If you are looking for an answer to the question What is Artificial Intelligence? and you only have a minute, then here's the definition the Association for the Advancement of Artificial Intelligence offers on its home page: "the scientific understanding of the mechanisms underlying thought and intelligent behavior and their embodiment in machines."
However, if you are fortunate enough to have more than a minute, then please get ready to embark upon an exciting journey exploring AI (but beware, it could last a lifetime) …
This work was done in collaboration with Ding Ding and Sergey Ermolin from Intel. In recent years, the scale of datasets and models used in deep learning has increased dramatically. Although larger datasets and models can improve the accuracy in many AI applications, they often take much longer to train on a single machine. However, it is not very common to distribute the training to large clusters using current popular deep learning frameworks, compared to what's been long around in the Big Data area, as it's often harder to gain access to a large GPU cluster and lack of convenient facilities in popular DL frameworks for distributed training. By leveraging the cluster distribution capabilities in Apache Spark, BigDL successfully performs very large-scale distributed training and inference.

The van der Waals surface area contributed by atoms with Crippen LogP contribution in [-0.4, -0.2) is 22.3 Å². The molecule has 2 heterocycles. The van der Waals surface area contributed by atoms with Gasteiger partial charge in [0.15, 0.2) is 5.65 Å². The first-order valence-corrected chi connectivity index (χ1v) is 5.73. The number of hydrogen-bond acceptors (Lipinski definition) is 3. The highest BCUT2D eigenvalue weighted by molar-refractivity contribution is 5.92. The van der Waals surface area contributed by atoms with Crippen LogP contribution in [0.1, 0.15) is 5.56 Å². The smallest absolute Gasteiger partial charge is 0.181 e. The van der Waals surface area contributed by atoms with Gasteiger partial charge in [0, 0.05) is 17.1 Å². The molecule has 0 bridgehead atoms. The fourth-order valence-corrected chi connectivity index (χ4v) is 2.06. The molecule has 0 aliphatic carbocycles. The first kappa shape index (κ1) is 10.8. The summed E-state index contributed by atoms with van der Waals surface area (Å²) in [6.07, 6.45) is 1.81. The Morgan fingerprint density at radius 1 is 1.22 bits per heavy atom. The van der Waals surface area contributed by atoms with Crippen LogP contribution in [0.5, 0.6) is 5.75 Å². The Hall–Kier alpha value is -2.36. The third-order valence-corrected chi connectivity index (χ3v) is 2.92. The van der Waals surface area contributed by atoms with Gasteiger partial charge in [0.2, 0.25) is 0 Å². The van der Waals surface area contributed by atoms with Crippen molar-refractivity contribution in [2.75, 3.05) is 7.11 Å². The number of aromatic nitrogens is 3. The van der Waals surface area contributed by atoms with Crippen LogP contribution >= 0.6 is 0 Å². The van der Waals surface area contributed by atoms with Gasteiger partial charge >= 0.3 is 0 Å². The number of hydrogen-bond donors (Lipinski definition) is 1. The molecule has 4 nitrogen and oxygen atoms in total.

HYDERABAD: As Saudi Arabia's decision to grant citizenship to a robot makes international headlines, a top official of the Indian IT industry body says it signifies that artificial intelligence (AI) has come of age. The AI is fast reaching a stage where many of the tasks performed by humans can be done by robots, Nasscom president R Chandrashekhar told. Riyadh's recent move to give citizenship to an AI humanoid robot is more of a "symbolic gesture" meant to draw the attention to the use of technology and willingness to give technology a free play, he said. "Obviously it (granting citizenship to a human robot, named Sophia) was not required; it's given more as a symbolic gesture," Chandrashekhar said, adding that, however, "there are lot of ethical questions which come up". He said: "But essentially, the grant of citizenship (to a bot) is only a sort of symbolic thing.
Imagine hopping into a ride-share car, glancing at your smartphone, and telling the driver that the car's left front tire needs air, its air filter should be replaced next week, and its engine needs two new spark plugs. Within the next year or two, people may be able to get that kind of diagnostic information in just a few minutes, in their own cars or any car they happen to be in. They wouldn't need to know anything about the car's history or to connect to it in any way; the information would be derived from analyzing the car's sounds and vibrations, as measured by the phone's microphone and accelerometers. The MIT research behind this idea has been reported in a series of papers, most recently in the November issue of the journal Engineering Applications of Artificial Intelligence. The new paper's co-authors include research scientist Joshua Siegel PhD '16; Sanjay Sarma, the Fred Fort Flowers and Daniel Fort Flowers Professor of Mechanical Engineering and vice president of open learning at MIT; and two others.